'07
'08
'09
'10
'11
'12
'13
'14
'15
'16
'17
'18
'19
'20
Billions
$
Source: NAR analysis of RCA Data
QTR Retail Sales Transactions of $2.5M or
Over as of December 2020 (in Billions $)
Shops Centers
$294
$127
$191
$-
$100
$200
$300
$400
$500
'01
'02
'03
'04
'05
'06
'07
'08
'09
'10
'11
'12
'13
'14
'15
'16
'17
'18
'19
'20
Source: NAR analysis of RCA Data
QTR Average Sales Price Per Square Foot
for Retail Properties
Shops Centers All Retail
228
155155
138
122115102
76 74 69 65 64 62 62 62 61 57
0
50
100
150
200
250
Source: NAR analysis of RCA Data
Most Active Retail Markets by Number of
Property Acquisitions in Jan-Dec 2020
12
Retail
Sales transactions volume continue recovery in Q4
2020
The dollar sales volume of retail property
acquisitions in the six major markets (6MM
which are New York, Boston, Chicago,
Washington DC, Los Angeles, and San
Francisco) continued to recover in 2020 Q4, but
the full-year sales transaction volume of $21
billion was still 38% below last year’s level and
down on a quarter year-over-year basis of 32%.
Dollar sales volume for the non major markets
(NMM) was highest in Q4 2020 as transaction
volume was $8.1 billion. Annually, NMM sales
transaction volume totaled $24.7 billion and
was down 45% year-over-year.
6MM Q4 2020 retail sales transactions of
centers accounted for 50% of transactions
where as NMM, centers account for more than
57% of retail sales transactions.
Q4 average sales price per square foot of retail
space in the 6mm fell (-8%) compared to price
per square foot of retail in the NMM which
grew (2%).
Q4 average cap rates for both 6mm and NMM
remain flat from the prior quarter, 6.0% and
6.8% respectively.
$4
$8
$-
$5
$10
$15
$20
$25
$30
'01
'02
'03
'04
'05
'06
'07
'08
'09
'10
'11
'12
'13
'14
'15
'16
'17
'18
'19
'20
Billions
6MM vs NMM QTR Retail Sales
Transactions of $2.5M or Over as of
December 2020 (in Billion $)
6MM NMM
$335
$155
$-
$100
$200
$300
$400
$500 '01
'02
'03
'04
'05
'06
'07
'08
'09
'10
'11
'12
'13
'14
'15
'16
'17
'18
'19
'20
6MM vs NMM QTR Average Sales Price
Per Square Foot for All Retail Properties
6MM NMM
6.0%
6.8%
0.0%
2.0%
4.0%
6.0%
8.0%
10.0%
'01
'02
'03
'04
'05
'06
'07
'08
'09
'10
'11
'12
'13
'14
'15
'16
'17
'18
'19
'20
6MM vs NMM QTR Average Cap Rates
for All Retail Properties
6MM NMM
290
917
0
500
1,000
1,500
2,000
2,500
'01
'02
'03
'04
'05
'06
'07
'08
'09
'10
'11
'12
'13
'14
'15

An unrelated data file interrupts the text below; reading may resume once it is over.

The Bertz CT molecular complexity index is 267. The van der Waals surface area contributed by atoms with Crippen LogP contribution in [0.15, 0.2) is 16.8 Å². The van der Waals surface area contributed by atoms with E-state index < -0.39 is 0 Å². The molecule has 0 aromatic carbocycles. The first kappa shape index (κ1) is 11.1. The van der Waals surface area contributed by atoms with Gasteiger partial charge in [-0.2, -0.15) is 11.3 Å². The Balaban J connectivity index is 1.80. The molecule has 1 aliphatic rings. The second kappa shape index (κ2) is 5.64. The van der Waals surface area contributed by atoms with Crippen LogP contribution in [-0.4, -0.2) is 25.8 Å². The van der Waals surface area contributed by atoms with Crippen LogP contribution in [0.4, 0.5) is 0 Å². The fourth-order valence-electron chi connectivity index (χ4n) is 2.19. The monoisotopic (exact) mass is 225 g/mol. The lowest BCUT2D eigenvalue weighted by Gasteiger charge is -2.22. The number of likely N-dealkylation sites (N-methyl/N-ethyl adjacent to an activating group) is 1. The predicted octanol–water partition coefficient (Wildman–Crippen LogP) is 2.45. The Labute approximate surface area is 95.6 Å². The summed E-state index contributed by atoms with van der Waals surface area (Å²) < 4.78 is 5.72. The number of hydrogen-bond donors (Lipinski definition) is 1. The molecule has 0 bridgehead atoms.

'16
'17
'18
'19
'20
6MM vs NMM QTR Number of
Properties
6MM NMM
13
Sustained Growth in Online CPG
Sales
The acceleration of e-commerce last
year, on-the-whole, has been well
documented, but let us dive a little
deeper into the online sales trends of the
U.S. CPG industry (consumer packaged
goods). While the e-commerce portion
of the U.S. CPG industry, comprised of
food & beverage, general merchandise,
homecare and health & beauty, remains
a small portion of total CPG sales today,
it remains at an elevated level.
According to IRI data, online CPG growth
is quite strong. Online CPG sales
continued its year-over-year expansion,
increasing 64% for the four weeks
ending December 27, 2020. This
represents a 1% increasing difference
from the 63% y/y recorded in the prior
period. The increase in online CPG sales
was underpinned by consumers shift
towards online shopping as consumers
continued to shop online throughout the
holiday season given increasing COVID
cases and the return of lockdowns in
some states.
The chart below illustrates the online
sales growth by CPG department type.
Total U.S. CPG e-commerce growth was
driven by growth in the Total Edible
department. Total Edible CPG e-
commerce sales grew 79% year-over-
year for the four weeks ending on
December 27, 2020 which is a slight
decrease from the prior periods 84%
year-over-year growth rate.
Total Edible (food & beverage), continues
to see elevated levels and the most
significant increases with respect to the
other categories as it is supported by
consumers continuing to stay in and
prepare meals at home.
64%
0%
10%
20%
30%
40%
50%
60%
70%
80%
90%
100%
*Note: Each date represents rolling 4 weeks
Source: NAR analysis of IRI E-Market Insights data
Total CPG E-Commerce Sales Y/Y Percent
Change
64%
79%
57%
0%
20%
40%
60%
80%
100%
120%
140%
*Note: Each date represents rolling 4 weeks
Source: NAR analysis of IRI E-Market Insights data
Total CPG E-Commerce Sales, by Department
Type (Y/Y Percent Change)
Total CPG E-Com Total Edible E-Com
Total Non-Edible E-Com
14
Sustained Growth in Online
CPG Sales
Within Total Edible, Refrigerated Foods
continue to outpace the other food
categories in CPG online sales.
Refrigerated Food growth, led with 95%
year-over-year growth in online food sales
in the four weeks ended December 27,
2020. Refrigerated Food growth also
outpaces growth for Total Non-Edible
categories as well with Total Non-Edible
department, Home Care, closely following
with 91% year-over-year growth.
So, what does all of this mean? The effects
of the coronavirus pandemic have
reinforced the position of CPG e-
commerce with accelerated online
shopping trends and changes in
consumer spending habits fueling the
online channel’s December period
increase as growth remains at higher
levels than pre-COVID levels. Provided the
current state of increasing COVID cases
and with some vaccine distribution
currently underway, current consumer
meal preparation, staying at home and